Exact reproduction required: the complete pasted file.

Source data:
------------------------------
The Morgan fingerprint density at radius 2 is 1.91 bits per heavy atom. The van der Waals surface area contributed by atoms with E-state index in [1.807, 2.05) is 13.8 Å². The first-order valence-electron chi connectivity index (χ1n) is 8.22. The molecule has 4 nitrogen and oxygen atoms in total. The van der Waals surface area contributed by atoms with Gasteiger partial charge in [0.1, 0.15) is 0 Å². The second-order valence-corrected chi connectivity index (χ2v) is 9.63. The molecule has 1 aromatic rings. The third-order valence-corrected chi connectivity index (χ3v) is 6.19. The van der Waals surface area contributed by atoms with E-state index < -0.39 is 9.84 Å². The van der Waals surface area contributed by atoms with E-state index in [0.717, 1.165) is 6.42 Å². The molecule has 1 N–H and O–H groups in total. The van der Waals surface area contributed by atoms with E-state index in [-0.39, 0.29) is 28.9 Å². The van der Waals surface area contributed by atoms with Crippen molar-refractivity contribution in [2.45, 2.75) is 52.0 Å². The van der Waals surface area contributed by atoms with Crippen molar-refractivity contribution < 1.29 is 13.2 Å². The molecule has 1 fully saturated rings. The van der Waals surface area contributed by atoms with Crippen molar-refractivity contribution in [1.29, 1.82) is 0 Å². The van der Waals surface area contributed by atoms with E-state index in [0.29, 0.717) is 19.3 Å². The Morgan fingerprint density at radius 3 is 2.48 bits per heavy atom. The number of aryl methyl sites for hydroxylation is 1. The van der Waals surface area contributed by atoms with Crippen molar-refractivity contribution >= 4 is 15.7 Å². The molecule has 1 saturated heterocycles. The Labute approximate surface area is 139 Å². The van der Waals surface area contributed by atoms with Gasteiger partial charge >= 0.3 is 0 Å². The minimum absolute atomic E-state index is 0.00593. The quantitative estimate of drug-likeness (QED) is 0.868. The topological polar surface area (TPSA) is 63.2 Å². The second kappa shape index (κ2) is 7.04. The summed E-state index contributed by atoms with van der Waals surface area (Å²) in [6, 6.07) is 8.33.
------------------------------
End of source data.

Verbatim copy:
The Morgan fingerprint density at radius 2 is 1.91 bits per heavy atom. The van der Waals surface area contributed by atoms with E-state index in [1.807, 2.05) is 13.8 Å². The first-order valence-electron chi connectivity index (χ1n) is 8.22. The molecule has 4 nitrogen and oxygen atoms in total. The van der Waals surface area contributed by atoms with Gasteiger partial charge in [0.1, 0.15) is 0 Å². The second-order valence-corrected chi connectivity index (χ2v) is 9.63. The molecule has 1 aromatic rings. The third-order valence-corrected chi connectivity index (χ3v) is 6.19. The van der Waals surface area contributed by atoms with E-state index < -0.39 is 9.84 Å². The van der Waals surface area contributed by atoms with E-state index in [0.717, 1.165) is 6.42 Å². The molecule has 1 N–H and O–H groups in total. The van der Waals surface area contributed by atoms with E-state index in [-0.39, 0.29) is 28.9 Å². The van der Waals surface area contributed by atoms with Crippen molar-refractivity contribution in [2.45, 2.75) is 52.0 Å². The van der Waals surface area contributed by atoms with Crippen molar-refractivity contribution < 1.29 is 13.2 Å². The molecule has 1 fully saturated rings. The van der Waals surface area contributed by atoms with Crippen molar-refractivity contribution in [1.29, 1.82) is 0 Å². The van der Waals surface area contributed by atoms with E-state index in [0.29, 0.717) is 19.3 Å². The Morgan fingerprint density at radius 3 is 2.48 bits per heavy atom. The number of aryl methyl sites for hydroxylation is 1. The van der Waals surface area contributed by atoms with Crippen molar-refractivity contribution >= 4 is 15.7 Å². The molecule has 1 saturated heterocycles. The Labute approximate surface area is 139 Å². The van der Waals surface area contributed by atoms with Gasteiger partial charge >= 0.3 is 0 Å². The minimum absolute atomic E-state index is 0.00593. The quantitative estimate of drug-likeness (QED) is 0.868. The topological polar surface area (TPSA) is 63.2 Å². The second kappa shape index (κ2) is 7.04. The summed E-state index contributed by atoms with van der Waals surface area (Å²) in [6, 6.07) is 8.33.